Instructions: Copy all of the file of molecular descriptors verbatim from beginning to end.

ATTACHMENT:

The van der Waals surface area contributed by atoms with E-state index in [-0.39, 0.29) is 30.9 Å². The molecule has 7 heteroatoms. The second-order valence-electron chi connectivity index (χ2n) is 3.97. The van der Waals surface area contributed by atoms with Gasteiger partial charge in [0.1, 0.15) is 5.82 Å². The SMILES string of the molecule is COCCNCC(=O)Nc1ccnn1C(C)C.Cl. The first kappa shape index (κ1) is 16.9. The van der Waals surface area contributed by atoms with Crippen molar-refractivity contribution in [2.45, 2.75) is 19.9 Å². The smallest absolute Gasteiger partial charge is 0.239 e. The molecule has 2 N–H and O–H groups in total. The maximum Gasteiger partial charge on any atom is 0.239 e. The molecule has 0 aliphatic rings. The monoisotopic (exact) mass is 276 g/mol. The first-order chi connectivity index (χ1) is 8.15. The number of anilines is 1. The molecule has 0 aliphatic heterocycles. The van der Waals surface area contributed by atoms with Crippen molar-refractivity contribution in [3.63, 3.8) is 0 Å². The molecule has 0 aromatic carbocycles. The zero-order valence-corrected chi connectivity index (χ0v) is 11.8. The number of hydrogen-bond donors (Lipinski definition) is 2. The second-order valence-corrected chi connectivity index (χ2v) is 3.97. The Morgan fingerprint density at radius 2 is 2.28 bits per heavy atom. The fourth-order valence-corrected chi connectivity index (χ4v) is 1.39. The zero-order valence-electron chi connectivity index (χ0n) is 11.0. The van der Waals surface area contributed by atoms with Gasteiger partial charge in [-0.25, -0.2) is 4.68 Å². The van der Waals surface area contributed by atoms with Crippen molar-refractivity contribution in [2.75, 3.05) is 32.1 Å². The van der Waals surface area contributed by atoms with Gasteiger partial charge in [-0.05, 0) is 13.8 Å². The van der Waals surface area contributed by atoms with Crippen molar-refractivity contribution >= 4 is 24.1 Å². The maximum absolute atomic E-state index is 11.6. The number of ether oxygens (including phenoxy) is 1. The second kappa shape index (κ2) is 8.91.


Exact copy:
The van der Waals surface area contributed by atoms with E-state index in [-0.39, 0.29) is 30.9 Å². The molecule has 7 heteroatoms. The second-order valence-electron chi connectivity index (χ2n) is 3.97. The van der Waals surface area contributed by atoms with Gasteiger partial charge in [0.1, 0.15) is 5.82 Å². The SMILES string of the molecule is COCCNCC(=O)Nc1ccnn1C(C)C.Cl. The first kappa shape index (κ1) is 16.9. The van der Waals surface area contributed by atoms with Crippen molar-refractivity contribution in [2.45, 2.75) is 19.9 Å². The smallest absolute Gasteiger partial charge is 0.239 e. The molecule has 2 N–H and O–H groups in total. The maximum Gasteiger partial charge on any atom is 0.239 e. The molecule has 0 aliphatic rings. The monoisotopic (exact) mass is 276 g/mol. The first-order chi connectivity index (χ1) is 8.15. The number of anilines is 1. The molecule has 0 aliphatic heterocycles. The van der Waals surface area contributed by atoms with Crippen molar-refractivity contribution in [3.63, 3.8) is 0 Å². The molecule has 0 aromatic carbocycles. The zero-order valence-corrected chi connectivity index (χ0v) is 11.8. The number of hydrogen-bond donors (Lipinski definition) is 2. The second-order valence-corrected chi connectivity index (χ2v) is 3.97. The Morgan fingerprint density at radius 2 is 2.28 bits per heavy atom. The fourth-order valence-corrected chi connectivity index (χ4v) is 1.39. The zero-order valence-electron chi connectivity index (χ0n) is 11.0. The van der Waals surface area contributed by atoms with Gasteiger partial charge in [-0.25, -0.2) is 4.68 Å². The van der Waals surface area contributed by atoms with Crippen molar-refractivity contribution in [2.75, 3.05) is 32.1 Å². The van der Waals surface area contributed by atoms with Gasteiger partial charge in [-0.05, 0) is 13.8 Å². The van der Waals surface area contributed by atoms with Crippen molar-refractivity contribution >= 4 is 24.1 Å². The maximum absolute atomic E-state index is 11.6. The number of ether oxygens (including phenoxy) is 1. The second kappa shape index (κ2) is 8.91.